One of the great love affairs in my lifetime has been the one I have with my city, Los Angeles. I love living here, I love it’s brief history and I love parts of this city that few other people seem to care about. So when LA Noir was released I was one of the first to grab a copy, not the first, but one of the first.
I put the kids to bed and then ran downstairs to pop it into the Playstation and proceeded to play so horrendously it was laughable. With my siren running I drove the police car on sidewalks, and when I meant to ask passers-by questions I punched them instead. I was a very very bad cop.
The second day was better. I was no longer plowing down citizens and I seldom punched them, but I’d have been fired from anyone’s force. There was a bank robbery and a good bit of blood and shooting, but I still wasn’t seeing why it was rated M.
I remembered that my friend Laurie had a copy of the game so I called her up and asked her why I couldn’t let my kids play. Thus far it wasn’t exactly a wholesome game, but I didn’t see why it needed to be kept under lock and key.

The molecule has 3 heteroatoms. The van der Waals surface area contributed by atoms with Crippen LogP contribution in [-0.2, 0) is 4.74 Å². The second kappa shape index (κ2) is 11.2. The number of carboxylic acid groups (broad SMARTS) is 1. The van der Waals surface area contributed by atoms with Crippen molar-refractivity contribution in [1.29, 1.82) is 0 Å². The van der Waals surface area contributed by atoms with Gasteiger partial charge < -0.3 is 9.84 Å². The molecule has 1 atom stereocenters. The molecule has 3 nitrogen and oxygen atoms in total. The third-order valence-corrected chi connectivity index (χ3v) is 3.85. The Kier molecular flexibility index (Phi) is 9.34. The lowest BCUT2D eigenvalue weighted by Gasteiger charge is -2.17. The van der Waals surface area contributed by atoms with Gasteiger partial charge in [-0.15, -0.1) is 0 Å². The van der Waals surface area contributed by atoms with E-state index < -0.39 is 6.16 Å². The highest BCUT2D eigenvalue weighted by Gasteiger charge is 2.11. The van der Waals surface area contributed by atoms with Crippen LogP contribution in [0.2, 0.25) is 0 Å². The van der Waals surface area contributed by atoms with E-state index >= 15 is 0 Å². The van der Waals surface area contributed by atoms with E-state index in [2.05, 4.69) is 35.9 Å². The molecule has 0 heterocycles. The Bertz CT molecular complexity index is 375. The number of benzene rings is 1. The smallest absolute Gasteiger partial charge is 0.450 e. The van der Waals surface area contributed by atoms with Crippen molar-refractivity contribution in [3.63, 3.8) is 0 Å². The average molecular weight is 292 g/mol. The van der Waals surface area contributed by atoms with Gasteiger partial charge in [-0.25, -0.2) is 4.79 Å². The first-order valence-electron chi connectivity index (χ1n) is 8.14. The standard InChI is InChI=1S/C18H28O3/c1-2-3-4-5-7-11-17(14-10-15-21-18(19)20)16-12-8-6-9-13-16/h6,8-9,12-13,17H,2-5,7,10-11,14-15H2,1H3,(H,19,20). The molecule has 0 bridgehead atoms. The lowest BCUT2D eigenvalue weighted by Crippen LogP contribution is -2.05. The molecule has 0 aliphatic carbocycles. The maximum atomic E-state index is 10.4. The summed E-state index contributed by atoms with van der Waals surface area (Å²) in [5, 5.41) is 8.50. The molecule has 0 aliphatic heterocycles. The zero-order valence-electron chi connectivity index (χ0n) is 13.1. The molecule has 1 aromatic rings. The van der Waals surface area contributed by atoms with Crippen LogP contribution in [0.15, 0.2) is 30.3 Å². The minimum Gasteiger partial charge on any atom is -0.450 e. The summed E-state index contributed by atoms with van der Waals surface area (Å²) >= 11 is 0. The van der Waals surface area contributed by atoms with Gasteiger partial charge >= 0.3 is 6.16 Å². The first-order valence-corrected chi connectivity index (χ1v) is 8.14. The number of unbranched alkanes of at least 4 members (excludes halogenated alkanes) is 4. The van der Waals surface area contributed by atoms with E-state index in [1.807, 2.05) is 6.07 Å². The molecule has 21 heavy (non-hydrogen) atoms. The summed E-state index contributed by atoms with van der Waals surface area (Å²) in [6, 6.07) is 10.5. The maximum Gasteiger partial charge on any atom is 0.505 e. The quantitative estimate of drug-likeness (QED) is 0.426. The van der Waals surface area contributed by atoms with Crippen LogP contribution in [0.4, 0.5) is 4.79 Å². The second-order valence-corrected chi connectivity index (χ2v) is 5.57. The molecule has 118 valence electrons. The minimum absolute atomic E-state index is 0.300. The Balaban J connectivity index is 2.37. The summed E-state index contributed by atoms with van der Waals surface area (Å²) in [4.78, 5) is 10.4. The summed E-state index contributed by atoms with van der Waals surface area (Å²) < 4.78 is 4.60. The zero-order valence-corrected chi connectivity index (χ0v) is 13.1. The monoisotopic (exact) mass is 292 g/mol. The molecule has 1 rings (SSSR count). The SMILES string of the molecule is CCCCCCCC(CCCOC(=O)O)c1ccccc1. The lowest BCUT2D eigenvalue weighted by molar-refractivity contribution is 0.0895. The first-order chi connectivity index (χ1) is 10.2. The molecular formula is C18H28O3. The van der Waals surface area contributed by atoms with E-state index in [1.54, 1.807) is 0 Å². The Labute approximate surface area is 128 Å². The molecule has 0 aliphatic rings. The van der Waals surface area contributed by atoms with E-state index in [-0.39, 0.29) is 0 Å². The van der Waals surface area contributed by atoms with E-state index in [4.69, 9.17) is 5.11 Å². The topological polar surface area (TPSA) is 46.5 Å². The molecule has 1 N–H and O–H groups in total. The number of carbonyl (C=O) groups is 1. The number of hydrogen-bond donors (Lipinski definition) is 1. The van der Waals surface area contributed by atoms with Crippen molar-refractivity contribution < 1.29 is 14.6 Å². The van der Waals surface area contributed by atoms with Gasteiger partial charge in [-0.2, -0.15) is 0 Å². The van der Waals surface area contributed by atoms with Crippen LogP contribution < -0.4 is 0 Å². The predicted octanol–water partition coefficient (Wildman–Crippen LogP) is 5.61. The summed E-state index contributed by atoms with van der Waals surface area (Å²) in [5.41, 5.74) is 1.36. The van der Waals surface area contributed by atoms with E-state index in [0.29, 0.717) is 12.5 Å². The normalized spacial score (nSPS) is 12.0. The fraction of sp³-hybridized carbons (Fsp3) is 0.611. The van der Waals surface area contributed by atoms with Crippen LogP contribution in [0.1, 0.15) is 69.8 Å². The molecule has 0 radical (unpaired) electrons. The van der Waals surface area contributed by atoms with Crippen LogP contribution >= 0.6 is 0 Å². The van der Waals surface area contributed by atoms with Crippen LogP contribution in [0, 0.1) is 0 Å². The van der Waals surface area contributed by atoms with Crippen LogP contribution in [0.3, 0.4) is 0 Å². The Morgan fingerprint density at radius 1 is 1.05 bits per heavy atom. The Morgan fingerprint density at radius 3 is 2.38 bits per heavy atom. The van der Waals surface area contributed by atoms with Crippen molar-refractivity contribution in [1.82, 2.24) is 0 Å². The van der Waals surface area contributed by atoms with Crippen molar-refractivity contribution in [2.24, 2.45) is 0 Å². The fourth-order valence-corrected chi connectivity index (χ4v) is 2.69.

“Oh no you can’t let your kids play. A friend of mine wrote a review of it and she was talking about a crime scence where a woman’s dress was pulled up over her waist and you could see pubic hair.”
“Yikes, I don’t need Alexander seeing that.”
“That’s not all, then when you investigate there’s anal bruising and semen analysis.” Laurie gave me a few more details but I was busy hyperventilating at the thought that I’d nearly handed my son the controller so that he could help me not drive on sidewalks.
Then we started talking about the usual stuff, parenting, work, marriage. I started to tell Laurie how I felt badly that I’m not going out much at night anymore, that I’m skipping BlogHer and other similar conferences. I told her that I needed to be home with my kids and that my work days with them seem to be starting at 3pm these days.
Plain as day she said, “Of course you do.”
And really that was all I needed to just collapse. Because when your kids are a little bigger it’s easy to let people tell you that you don’t need to be home with them. It’s easy to feel like they’re okay on their own, and they very well may be okay.
But okay is different than good, and Jane and Alexander didn’t stop needing parenting when they learned to make their own snacks, and just because Jane can be left home alone doesn’t mean she should be left. So when you feel conflicted about parenting, mothering, and marriage go call a girlfriend because four words might be all you need.